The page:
If I get sick again, we now have a plan. My oldest will be in charge and he will not fly to see his dad (who left NYC and is now isolating in a Tennessee mountain cabin) for at least two weeks – wait and see how they are feeling and how his dad is feeling. Our garage has enough food for a week. He has money to go shopping.

For now, I am focussed 100 percent on this family and on my well-being and on my writing, the reason why I am here. I have audited out all the distractions. I have always meditated daily, but now am meditating twice daily. We will get though this. I firmly believe that we are all spiritual beings living a physical existence. Those who die from COVID19 will still exist. And they will be surrounded by unconditional love. I have never been afraid to die. But I am fearful for my boys to be alone, not supported, and to feel scared. There is only so much that is within my control.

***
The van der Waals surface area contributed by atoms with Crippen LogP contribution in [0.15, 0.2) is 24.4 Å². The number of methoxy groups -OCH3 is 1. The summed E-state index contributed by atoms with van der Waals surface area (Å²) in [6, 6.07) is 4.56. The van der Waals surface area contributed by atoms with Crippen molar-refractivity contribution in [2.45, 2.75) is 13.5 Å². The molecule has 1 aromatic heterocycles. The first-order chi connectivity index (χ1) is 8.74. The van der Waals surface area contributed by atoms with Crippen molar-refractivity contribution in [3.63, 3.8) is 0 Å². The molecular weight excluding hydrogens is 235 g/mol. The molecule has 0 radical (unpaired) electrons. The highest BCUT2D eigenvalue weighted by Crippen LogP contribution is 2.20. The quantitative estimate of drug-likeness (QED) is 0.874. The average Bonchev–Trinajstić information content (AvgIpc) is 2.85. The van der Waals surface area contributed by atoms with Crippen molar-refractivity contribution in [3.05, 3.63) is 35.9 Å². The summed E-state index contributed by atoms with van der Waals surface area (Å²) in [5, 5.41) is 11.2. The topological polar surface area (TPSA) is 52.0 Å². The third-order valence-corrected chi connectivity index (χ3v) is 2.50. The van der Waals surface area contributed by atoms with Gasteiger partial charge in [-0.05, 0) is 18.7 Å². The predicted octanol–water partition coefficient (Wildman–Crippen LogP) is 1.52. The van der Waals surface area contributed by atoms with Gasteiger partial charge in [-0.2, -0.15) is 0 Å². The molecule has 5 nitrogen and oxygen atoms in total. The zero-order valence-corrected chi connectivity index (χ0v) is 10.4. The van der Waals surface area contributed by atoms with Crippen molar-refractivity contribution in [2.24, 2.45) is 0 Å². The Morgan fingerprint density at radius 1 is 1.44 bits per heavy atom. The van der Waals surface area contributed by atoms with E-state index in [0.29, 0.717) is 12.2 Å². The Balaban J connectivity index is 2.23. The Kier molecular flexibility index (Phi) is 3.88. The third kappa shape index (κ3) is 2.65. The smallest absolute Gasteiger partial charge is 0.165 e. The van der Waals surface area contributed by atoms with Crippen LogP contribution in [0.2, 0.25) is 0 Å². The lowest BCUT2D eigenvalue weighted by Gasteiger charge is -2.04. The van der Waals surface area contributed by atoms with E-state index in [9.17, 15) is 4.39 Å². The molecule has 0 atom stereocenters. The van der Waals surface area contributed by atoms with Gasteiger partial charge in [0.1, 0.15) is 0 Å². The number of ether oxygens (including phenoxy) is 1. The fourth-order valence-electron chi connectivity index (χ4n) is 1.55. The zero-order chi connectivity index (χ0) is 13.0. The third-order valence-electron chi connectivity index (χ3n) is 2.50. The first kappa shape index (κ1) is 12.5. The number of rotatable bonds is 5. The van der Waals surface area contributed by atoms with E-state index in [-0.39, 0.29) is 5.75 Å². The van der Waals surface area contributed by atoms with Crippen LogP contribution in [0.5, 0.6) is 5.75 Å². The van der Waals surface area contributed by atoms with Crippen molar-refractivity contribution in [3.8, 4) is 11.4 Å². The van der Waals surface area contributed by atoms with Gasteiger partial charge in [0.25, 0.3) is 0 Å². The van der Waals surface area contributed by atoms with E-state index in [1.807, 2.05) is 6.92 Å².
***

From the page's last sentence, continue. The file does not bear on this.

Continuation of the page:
Today, I am grateful for the reminder that self care, is equal to self love. During meditation, this is the affirming message I received: The love you seek to attract, the compassion you hope to attract, starts within. Love yourself. Care for yourself. Care for your family. It begins here, then will ripple outward miraculously.

Take good care all,

L. xo